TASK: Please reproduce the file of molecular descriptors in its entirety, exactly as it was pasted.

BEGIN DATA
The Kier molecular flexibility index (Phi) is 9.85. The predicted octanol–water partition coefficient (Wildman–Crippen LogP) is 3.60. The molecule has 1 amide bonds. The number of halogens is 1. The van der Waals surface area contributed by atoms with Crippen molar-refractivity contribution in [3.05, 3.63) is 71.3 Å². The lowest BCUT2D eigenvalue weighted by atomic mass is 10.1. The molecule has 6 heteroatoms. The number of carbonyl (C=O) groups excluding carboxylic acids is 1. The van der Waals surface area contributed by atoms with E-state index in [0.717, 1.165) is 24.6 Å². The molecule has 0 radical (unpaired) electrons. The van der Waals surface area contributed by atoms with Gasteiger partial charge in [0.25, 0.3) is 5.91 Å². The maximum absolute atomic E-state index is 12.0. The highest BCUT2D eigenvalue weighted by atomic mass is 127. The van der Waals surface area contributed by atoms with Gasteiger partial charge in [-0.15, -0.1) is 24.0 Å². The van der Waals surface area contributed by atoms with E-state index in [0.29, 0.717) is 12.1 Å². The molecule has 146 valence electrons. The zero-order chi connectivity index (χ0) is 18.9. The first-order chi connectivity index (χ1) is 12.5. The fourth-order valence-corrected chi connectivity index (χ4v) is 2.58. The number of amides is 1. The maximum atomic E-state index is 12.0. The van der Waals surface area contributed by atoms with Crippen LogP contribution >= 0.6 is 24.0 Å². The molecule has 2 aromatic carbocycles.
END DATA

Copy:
The Kier molecular flexibility index (Phi) is 9.85. The predicted octanol–water partition coefficient (Wildman–Crippen LogP) is 3.60. The molecule has 1 amide bonds. The number of halogens is 1. The van der Waals surface area contributed by atoms with Crippen molar-refractivity contribution in [3.05, 3.63) is 71.3 Å². The lowest BCUT2D eigenvalue weighted by atomic mass is 10.1. The molecule has 6 heteroatoms. The number of carbonyl (C=O) groups excluding carboxylic acids is 1. The van der Waals surface area contributed by atoms with E-state index in [0.717, 1.165) is 24.6 Å². The molecule has 0 radical (unpaired) electrons. The van der Waals surface area contributed by atoms with Gasteiger partial charge in [0.25, 0.3) is 5.91 Å². The maximum absolute atomic E-state index is 12.0. The highest BCUT2D eigenvalue weighted by atomic mass is 127. The van der Waals surface area contributed by atoms with Gasteiger partial charge in [-0.15, -0.1) is 24.0 Å². The van der Waals surface area contributed by atoms with E-state index in [0.29, 0.717) is 12.1 Å². The molecule has 146 valence electrons. The zero-order chi connectivity index (χ0) is 18.9. The first-order chi connectivity index (χ1) is 12.5. The fourth-order valence-corrected chi connectivity index (χ4v) is 2.58. The number of amides is 1. The maximum atomic E-state index is 12.0. The van der Waals surface area contributed by atoms with Crippen LogP contribution >= 0.6 is 24.0 Å². The molecule has 2 aromatic carbocycles.